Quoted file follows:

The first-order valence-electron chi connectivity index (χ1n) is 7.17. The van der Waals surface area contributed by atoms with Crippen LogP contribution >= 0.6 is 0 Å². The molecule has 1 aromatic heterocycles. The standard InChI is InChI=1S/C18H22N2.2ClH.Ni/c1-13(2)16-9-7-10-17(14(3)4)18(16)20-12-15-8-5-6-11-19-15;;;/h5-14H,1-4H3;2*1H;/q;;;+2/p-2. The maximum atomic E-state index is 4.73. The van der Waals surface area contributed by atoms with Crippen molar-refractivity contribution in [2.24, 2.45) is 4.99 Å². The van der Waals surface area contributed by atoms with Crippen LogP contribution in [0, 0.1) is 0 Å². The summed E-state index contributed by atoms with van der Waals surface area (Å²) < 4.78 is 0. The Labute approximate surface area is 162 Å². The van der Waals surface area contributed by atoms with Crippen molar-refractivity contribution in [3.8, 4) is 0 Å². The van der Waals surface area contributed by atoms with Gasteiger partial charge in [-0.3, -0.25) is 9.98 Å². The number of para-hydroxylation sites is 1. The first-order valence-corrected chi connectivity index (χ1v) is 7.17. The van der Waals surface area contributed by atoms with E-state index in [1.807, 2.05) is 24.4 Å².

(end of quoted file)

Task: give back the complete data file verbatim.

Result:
The first-order valence-electron chi connectivity index (χ1n) is 7.17. The van der Waals surface area contributed by atoms with Crippen LogP contribution >= 0.6 is 0 Å². The molecule has 1 aromatic heterocycles. The standard InChI is InChI=1S/C18H22N2.2ClH.Ni/c1-13(2)16-9-7-10-17(14(3)4)18(16)20-12-15-8-5-6-11-19-15;;;/h5-14H,1-4H3;2*1H;/q;;;+2/p-2. The maximum atomic E-state index is 4.73. The van der Waals surface area contributed by atoms with Crippen molar-refractivity contribution in [2.24, 2.45) is 4.99 Å². The van der Waals surface area contributed by atoms with Crippen LogP contribution in [0, 0.1) is 0 Å². The summed E-state index contributed by atoms with van der Waals surface area (Å²) < 4.78 is 0. The Labute approximate surface area is 162 Å². The van der Waals surface area contributed by atoms with Crippen molar-refractivity contribution in [3.8, 4) is 0 Å². The van der Waals surface area contributed by atoms with Gasteiger partial charge in [-0.3, -0.25) is 9.98 Å². The number of para-hydroxylation sites is 1. The first-order valence-corrected chi connectivity index (χ1v) is 7.17. The van der Waals surface area contributed by atoms with E-state index in [1.807, 2.05) is 24.4 Å².